In addition to Watson and Buchanan, seniors Michael Thorpe and Bryce Crump are also ranked for the Trojans. There are two ranked juniors on the team in Royce Deckard III and Andre Merritt. Center Grove has six ranked sophomores in Charlie Larocca, Noah Clouser, Reese Courtney, Wyatt Kresja, Drew Mills and Nate Johnson.  Freshmen Eddie Goss and Julian Weens are also ranked.
      “We have a big sophomore, freshman and junior class,” Swain said. “Our future can be bright if we continue to do the things we've been doing. But we also want to enjoy this season and this group. We don’t want to work ahead of ourselves. We want to enjoy the time we have with these seniors. They are a special group.”
      Buchanan will wrestle with the Air Force Academy next season and Watson will wrestle for Citadel.


      #MondayMatness with Steve Krah: A champ at the national level, New Prairie’s Carroll finally competes in high school

      (Photo/Sam Janicki; SJanickiPhoto.com)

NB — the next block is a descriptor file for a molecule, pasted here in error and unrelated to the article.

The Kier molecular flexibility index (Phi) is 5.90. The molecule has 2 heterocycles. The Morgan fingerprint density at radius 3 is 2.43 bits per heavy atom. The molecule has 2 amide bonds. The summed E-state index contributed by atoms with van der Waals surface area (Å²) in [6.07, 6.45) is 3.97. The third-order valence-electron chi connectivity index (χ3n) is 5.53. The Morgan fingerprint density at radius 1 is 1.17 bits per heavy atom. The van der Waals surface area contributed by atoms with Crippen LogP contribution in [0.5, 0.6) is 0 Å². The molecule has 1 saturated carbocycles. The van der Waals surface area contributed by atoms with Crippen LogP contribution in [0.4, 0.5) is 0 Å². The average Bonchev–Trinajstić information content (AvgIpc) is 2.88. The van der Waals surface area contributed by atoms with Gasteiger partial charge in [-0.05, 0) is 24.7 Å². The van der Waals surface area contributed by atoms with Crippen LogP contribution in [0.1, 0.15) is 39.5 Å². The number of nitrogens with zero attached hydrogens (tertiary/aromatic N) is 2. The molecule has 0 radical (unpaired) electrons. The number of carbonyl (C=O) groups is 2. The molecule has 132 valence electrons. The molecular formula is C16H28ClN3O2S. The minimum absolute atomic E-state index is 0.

Christian Carroll took care of business in the first three bouts of his high school career, earning pins in 13, 14 and 10 seconds against Wawasee, Peru and Hamilton Heights.
      The New Prairie High School junior 220-pounder made his debut as a Cougar at the Jan. 8 Class 2A Indiana High School Wrestling Coaches Association State Duals at Martinsville.
      A knee injury kept Carroll out of action during his freshman year at Penn (2019-20). When he transferred to New Prairie after the first semester of his sophomore year (2020-21), he was required to sit out for a year. That made him eligible at the end of this past week.